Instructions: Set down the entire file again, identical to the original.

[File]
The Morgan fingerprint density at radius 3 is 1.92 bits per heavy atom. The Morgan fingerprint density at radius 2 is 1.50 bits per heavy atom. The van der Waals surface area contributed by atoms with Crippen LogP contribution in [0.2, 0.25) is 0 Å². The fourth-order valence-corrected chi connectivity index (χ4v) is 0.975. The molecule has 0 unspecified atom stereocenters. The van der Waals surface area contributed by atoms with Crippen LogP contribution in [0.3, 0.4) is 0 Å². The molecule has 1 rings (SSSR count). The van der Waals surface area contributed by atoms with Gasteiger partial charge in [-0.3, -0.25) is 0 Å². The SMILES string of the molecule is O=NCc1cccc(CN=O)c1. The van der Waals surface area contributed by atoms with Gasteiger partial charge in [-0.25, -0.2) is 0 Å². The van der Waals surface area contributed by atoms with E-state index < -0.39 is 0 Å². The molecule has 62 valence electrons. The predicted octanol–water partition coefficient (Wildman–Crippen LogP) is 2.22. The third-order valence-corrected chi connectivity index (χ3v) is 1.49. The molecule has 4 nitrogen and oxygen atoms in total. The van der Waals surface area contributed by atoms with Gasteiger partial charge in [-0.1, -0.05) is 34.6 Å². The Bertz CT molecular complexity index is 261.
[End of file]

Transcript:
The Morgan fingerprint density at radius 3 is 1.92 bits per heavy atom. The Morgan fingerprint density at radius 2 is 1.50 bits per heavy atom. The van der Waals surface area contributed by atoms with Crippen LogP contribution in [0.2, 0.25) is 0 Å². The fourth-order valence-corrected chi connectivity index (χ4v) is 0.975. The molecule has 0 unspecified atom stereocenters. The van der Waals surface area contributed by atoms with Crippen LogP contribution in [0.3, 0.4) is 0 Å². The molecule has 1 rings (SSSR count). The van der Waals surface area contributed by atoms with Gasteiger partial charge in [-0.3, -0.25) is 0 Å². The SMILES string of the molecule is O=NCc1cccc(CN=O)c1. The van der Waals surface area contributed by atoms with Gasteiger partial charge in [-0.25, -0.2) is 0 Å². The van der Waals surface area contributed by atoms with E-state index < -0.39 is 0 Å². The molecule has 62 valence electrons. The predicted octanol–water partition coefficient (Wildman–Crippen LogP) is 2.22. The third-order valence-corrected chi connectivity index (χ3v) is 1.49. The molecule has 4 nitrogen and oxygen atoms in total. The van der Waals surface area contributed by atoms with Gasteiger partial charge in [-0.1, -0.05) is 34.6 Å². The Bertz CT molecular complexity index is 261.